-11-01-2004, 09:46 AM
  • DJRamFan
    [Patriots] Busted at 21
    by DJRamFan
    A continuation of Patriot streak is not in cards
    By Nick Cafardo, Globe Staff | November 1, 2004

    PITTSBURGH -- Their baseball brothers, the Red Sox, are proof that all streaks must end, winning the World Series last week after an 86-year drought. So as if to balance the slate, the sports gods yesterday looked down upon New England and said, "Do not be greedy."


    Thus, the Patriots' record 21-game winning streak ended. The Team That Could Not Lose finally met its match in the Pittsburgh Steelers, 34-20, before a record-breaking Heinz Field crowd of 64,737.

    There were no excuses from anyone in the Patriots locker room as to why they lost for the first time since Sept. 28, 2003, to the Steve Spurrier-coached Washington Redskins.

    That's because the Steelers played very much in their tradition, dominating the trenches, creating mistakes, and smashing Patriots quarterback Tom Brady in the mouth every chance they got.

    "I wish we could play again tomorrow," said New England defensive end Willie McGinest. "We're not going to make any excuses, like blame the refs, or injuries, or anything like that. It's disappointing we got our butts kicked and got outplayed. We have to come in tomorrow and look in the mirror and make sure each and every one of us can see what we did to add to this. It's not the end of the world. We have time to come back from this."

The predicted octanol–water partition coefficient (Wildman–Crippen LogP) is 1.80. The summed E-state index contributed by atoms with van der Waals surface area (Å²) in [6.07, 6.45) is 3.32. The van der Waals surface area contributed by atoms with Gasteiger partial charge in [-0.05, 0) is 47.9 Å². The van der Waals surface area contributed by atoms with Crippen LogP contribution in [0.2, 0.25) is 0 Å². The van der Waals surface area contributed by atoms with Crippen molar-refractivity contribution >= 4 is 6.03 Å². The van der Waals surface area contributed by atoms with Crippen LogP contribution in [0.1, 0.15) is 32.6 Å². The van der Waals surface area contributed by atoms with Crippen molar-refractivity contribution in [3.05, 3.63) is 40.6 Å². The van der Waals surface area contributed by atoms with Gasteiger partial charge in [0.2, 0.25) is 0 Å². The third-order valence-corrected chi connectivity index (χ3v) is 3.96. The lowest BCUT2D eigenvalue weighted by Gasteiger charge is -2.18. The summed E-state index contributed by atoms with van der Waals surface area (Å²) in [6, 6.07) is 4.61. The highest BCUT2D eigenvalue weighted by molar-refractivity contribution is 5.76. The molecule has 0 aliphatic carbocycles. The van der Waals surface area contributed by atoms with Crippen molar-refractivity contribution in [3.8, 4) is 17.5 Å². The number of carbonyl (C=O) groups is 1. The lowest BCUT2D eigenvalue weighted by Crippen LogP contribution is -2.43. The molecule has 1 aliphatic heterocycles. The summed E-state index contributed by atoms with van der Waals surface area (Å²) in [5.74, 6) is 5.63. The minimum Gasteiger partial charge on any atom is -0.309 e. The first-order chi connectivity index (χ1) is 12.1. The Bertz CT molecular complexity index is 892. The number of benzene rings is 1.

The Steelers forced turnovers -- four of them -- which led to Pittsburgh scores. Two were caused by linebacker Jerry Porter, who played an emotional game, saying he was fired up by words McGinest uttered to him before the opening kickoff.

    If that was the case he made the Patriots pay big time, and young quarterback Ben Roethlisberger (18 for 24 for 196 yards, two touchdowns and a 126.4 rating) looked as calm and collected as a guy named Bradshaw in picking apart the wounded Patriots secondary.

    They didn't make excuses, but the Patriots were missing starting running back Corey Dillon, had to use a makeshift offensive line with starting right tackle Tom Ashworth out with a back ailment, and then lost left tackle Matt Light, who got the wind knocked out of him.

    The Patriots also lost cornerback Ty Law to a foot injury in the third series of the game, and when rookie free agent Randall Gay replaced him, the Steelers went right at him and made the Patriots pay.

    But in the past, the Patriots had never missed a beat because of injuries.

    "We've lost players to injuries before," said linebacker Tedy Bruschi. "We play as a team. Whoever is in the game has to do their part. That's the way we do it around here."